California artist Ken Auster studied for his BFA at Long Beach State University in the midst of the 1960’s surfing craze, and applied his talents to successful lines of silkscreen prints and T-shirt designs that became icons of surfer culture.
In the 1990’s Auster moved into plein air painting, capturing immediate scenes in a painterly realist manner, but maintaining a strong graphic sensibility from his previous experience. The result is painterly evocations of cityscapes, landscapes, interiors and, of course, beach scenes, that have an uncommon graphic and geometric strength.
Auster pushes up against the line of “just enough” to suggest his scenes and convey the light, color and textures of the place and time. He fills his geometric shapes with lush, textural brushwork, wonderful squiggles and blobs of thick paint that make their own drama within the larger image.
His interiors are often of restaurants and bars, finding patterns in walls lined with wine bottlers and glasses, visual texture in the kitchens, and value contrasts in the white shirts and dark vests of servers.
Some of his paintings include scenes in restaurants or bars that have noted works or art on the walls, like several of the paintings currently in the New Masters Gallery that show patrons in front of the Old King Cole mural by Maxfield Parrish in the St. Regis Hotel Bar in Manhattan (image above, bottom; see here for a closer view of the Parrish mural).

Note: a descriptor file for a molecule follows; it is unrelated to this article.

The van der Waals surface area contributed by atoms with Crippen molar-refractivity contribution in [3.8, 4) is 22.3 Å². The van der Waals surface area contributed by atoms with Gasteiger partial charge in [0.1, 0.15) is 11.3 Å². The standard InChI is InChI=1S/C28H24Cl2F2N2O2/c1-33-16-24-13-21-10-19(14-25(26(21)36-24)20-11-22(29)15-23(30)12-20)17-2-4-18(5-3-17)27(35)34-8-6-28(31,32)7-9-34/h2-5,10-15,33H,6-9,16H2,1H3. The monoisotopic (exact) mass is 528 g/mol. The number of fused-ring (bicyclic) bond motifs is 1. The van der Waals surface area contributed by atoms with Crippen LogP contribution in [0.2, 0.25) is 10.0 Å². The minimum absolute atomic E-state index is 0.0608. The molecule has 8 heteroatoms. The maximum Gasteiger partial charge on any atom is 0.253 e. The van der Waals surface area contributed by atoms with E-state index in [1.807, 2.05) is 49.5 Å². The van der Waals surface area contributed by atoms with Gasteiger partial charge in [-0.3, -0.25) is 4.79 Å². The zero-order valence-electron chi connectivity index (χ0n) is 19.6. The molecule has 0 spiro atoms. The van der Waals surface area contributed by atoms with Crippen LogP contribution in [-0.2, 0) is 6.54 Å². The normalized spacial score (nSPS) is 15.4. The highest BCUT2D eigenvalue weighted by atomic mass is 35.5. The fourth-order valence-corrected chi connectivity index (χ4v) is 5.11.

I particularly like Auster’s cityscapes, in which he reduces urban complexity to geometric simplicity with apparent ease, finding just the right level of suggested detail to carry the impression of place.
Auster’s own web site, though it features a variety of his work and subjects, suffers from images that are inexplicably small; so much as to be almost pointless, and certainly not large enough to get any appreciation for the textural qualities of his paint surface.
Fortunately, he fares better in the reproductions on the sites of galleries in which he is represented, New Masters Gallery and Jones & Terwilliger Galleries. There are also sources for reproductions of his work, though I haven’t listed them here.